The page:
ARC Review: The Return of the Earl by Sandra Schwab

cover110703-mediumTitle: The Return of the Earl

Author: Sandra Schwab

Publisher: Romance Beckons

Expected Publication Date: April 14, 2017

Genre: Historical, M/M Romance

Format: eBook

Rating: 3- Stars



Can they overcome the betrayals of the past for a second chance at love?

On the Continent they call him the Ice Prince, icy of manner, icy of heart. Now, after thirteen years of exile, Con returns home to England and to Harrowcot Hall, a place haunted by memories of a long-lost friendship and past betrayals, a place where all of his dreams shattered and died.

But the past is over and done with, and can no longer touch him — or so Con thinks. He certainly does not expect to come face to face with Bryn Ellison again, the man whom he once loved beyond everything and who repudiated their bond in the cruelest way imaginable.

As snow and frost close in on Harrowcot Hall, Con’s icy demeanor starts to melt while he grapples with old hurts and newly awakened passions. Will he give in to the lure of the past against his better judgement?

This book contains a very grumpy earl, a dashing stablemaster, some ravishment in various places, several garden follies, a lot of snow, and a horse called Lancelot.


♦ Personal Thought ♦

The cover reminds me of those I saw on gaming characters (not that I play much) though I could do without that knots on the neck.

Cover’s aside the blurb drew me to grab this story. Betrayal that came between young lovers, Ice Prince and all that. Sounds promising: bring them on! Story-wise, it was an interesting plot. The Return of the Earl even presented assorted supporting characters, such as the Earl’s secretary Ross, an American creole sent for school in England who became friend with him, the Earl’s house staff, and of course the ever-so-kind stablemaster Ellison. The main character himself though: one Alan “Con” Dormer, the Earl of Stanbury… His portrayal of tortured soul was often just too exasperating for me.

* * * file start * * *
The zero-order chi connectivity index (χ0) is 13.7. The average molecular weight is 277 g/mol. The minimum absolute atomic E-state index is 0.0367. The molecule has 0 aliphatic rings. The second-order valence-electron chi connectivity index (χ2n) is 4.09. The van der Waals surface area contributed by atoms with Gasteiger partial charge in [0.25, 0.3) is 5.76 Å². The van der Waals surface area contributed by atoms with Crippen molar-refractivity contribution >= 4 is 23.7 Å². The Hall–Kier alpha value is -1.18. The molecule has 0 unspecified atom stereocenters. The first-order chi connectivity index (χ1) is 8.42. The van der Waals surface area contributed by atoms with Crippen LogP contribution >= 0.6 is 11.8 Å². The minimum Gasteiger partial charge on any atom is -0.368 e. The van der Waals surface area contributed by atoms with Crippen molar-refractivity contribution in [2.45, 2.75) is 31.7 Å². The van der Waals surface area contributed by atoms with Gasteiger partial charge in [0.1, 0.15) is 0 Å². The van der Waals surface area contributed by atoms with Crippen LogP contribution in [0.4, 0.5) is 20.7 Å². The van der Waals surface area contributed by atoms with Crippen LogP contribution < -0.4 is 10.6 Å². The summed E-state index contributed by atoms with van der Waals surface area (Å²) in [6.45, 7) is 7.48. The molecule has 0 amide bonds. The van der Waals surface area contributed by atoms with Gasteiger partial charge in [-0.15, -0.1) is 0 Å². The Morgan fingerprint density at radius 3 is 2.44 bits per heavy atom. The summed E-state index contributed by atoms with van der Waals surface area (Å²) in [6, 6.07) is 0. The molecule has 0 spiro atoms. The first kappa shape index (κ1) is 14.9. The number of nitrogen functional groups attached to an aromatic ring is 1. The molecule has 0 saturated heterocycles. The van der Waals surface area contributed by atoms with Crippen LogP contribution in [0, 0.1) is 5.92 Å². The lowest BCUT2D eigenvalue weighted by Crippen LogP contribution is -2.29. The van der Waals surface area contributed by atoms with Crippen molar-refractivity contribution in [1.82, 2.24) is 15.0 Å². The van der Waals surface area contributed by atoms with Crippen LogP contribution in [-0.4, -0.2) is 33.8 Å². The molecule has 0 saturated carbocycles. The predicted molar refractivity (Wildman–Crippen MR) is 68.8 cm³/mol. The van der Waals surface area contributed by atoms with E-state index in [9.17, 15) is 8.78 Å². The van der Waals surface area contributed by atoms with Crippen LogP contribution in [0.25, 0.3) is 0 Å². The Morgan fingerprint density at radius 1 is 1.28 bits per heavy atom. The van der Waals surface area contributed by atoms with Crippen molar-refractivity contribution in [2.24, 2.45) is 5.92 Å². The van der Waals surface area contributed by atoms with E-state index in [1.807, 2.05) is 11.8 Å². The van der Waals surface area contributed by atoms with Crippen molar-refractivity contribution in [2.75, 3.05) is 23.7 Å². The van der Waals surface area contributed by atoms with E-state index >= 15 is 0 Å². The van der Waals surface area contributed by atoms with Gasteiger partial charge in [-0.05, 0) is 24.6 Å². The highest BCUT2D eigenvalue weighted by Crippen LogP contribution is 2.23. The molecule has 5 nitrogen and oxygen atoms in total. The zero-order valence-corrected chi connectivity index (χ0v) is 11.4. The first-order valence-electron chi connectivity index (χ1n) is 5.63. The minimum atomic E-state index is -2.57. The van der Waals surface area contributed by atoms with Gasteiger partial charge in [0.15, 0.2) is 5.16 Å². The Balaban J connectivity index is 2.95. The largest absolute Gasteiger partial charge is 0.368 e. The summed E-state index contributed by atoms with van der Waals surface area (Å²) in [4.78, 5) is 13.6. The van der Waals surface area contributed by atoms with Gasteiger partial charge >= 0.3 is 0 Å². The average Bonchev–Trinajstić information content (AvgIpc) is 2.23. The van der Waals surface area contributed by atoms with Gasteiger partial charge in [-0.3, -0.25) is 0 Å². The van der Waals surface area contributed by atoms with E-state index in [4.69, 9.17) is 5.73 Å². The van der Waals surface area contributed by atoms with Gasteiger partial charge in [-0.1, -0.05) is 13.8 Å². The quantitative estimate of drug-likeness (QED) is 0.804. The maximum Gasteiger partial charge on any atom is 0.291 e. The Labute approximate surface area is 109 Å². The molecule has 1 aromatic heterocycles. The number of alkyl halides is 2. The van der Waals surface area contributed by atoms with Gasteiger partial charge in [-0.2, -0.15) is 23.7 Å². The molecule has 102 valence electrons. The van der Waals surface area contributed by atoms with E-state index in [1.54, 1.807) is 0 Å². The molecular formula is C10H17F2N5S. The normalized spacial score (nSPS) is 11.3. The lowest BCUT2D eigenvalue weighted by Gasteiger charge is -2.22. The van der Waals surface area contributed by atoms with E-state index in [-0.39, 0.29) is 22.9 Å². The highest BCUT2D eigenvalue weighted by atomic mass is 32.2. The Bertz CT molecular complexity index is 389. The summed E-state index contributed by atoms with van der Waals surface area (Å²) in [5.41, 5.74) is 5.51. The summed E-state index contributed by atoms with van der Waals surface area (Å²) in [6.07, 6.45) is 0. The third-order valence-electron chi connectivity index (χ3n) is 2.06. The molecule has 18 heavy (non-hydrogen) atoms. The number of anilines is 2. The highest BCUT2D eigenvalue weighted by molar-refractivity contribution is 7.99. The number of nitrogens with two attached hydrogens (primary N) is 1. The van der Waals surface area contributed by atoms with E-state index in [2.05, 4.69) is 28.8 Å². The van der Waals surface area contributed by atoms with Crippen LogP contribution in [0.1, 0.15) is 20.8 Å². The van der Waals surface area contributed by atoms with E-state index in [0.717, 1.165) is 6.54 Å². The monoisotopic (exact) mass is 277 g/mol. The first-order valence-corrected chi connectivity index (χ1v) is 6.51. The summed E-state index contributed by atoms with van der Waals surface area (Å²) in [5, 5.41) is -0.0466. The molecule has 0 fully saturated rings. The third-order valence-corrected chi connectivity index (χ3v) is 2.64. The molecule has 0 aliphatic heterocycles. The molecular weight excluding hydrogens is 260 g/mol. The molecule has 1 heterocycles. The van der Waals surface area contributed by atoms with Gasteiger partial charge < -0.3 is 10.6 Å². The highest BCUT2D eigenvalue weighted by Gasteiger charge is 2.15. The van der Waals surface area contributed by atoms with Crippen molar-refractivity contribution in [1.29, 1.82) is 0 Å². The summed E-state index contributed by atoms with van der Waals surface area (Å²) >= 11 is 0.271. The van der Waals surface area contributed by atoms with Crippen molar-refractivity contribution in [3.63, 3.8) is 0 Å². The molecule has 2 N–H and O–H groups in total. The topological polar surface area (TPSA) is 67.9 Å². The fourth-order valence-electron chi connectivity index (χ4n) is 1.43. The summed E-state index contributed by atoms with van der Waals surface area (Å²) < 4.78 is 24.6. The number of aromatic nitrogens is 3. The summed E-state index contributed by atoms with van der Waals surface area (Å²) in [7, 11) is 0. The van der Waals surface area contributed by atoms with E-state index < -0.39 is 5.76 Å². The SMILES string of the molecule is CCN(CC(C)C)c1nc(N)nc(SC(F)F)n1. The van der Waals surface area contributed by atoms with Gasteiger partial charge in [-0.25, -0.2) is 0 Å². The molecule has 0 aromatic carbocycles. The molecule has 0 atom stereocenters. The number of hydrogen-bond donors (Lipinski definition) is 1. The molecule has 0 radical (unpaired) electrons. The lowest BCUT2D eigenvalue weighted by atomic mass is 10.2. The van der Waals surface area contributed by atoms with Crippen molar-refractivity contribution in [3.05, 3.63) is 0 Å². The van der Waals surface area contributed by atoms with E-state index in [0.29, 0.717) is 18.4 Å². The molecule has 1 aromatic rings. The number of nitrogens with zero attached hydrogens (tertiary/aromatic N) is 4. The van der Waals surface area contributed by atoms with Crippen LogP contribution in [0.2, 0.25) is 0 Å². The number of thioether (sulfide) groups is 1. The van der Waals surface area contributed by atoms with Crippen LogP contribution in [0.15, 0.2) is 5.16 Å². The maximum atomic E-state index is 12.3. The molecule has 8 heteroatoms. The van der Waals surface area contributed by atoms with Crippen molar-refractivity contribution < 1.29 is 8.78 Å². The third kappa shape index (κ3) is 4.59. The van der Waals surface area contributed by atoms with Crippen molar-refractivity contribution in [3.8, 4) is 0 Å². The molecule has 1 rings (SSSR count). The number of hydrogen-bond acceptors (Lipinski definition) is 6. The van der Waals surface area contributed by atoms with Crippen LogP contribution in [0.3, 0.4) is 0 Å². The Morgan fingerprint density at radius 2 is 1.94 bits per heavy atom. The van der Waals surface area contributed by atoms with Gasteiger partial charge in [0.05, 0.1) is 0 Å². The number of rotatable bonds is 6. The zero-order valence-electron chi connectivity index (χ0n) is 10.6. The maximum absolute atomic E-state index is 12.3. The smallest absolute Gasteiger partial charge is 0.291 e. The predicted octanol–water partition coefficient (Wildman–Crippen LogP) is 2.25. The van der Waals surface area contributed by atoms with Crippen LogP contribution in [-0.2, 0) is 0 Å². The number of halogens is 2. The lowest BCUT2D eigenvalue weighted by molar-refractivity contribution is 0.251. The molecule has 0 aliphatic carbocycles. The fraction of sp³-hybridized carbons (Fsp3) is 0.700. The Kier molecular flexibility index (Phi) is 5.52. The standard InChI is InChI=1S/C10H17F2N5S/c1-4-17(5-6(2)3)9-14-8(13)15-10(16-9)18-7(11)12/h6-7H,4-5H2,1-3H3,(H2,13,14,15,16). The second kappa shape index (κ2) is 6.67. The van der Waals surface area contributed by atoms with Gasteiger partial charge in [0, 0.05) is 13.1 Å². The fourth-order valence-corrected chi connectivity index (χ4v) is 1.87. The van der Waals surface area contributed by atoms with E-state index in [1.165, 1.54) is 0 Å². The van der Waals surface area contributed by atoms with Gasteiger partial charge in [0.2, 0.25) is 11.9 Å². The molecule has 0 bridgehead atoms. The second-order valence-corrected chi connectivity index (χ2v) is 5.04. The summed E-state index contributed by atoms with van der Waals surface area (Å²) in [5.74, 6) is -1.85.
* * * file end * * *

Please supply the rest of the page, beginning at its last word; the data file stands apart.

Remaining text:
Personally, I thought Con played victim too well all his life that he couldn’t be anything else. He didn’t act like a 32 year old nobleman with money and power, more like petulant child with tantrum. I wish the hero could take a more aggressive way confronting his old friend and lover’s past betrayal. Instead, for most of the pages he sulked and mooned over things; and – weather permitted – running from reality.

That saying, the novella told a nice story of holiday in the country; the traditions an estate and its household and tenants had. And Ross came top as my favorite character here; I imagined he would bring an interesting spin-off to this tale.

Advanced copy of this book is kindly provided by the author/publisher via NetGalley in exchange for an honest review.

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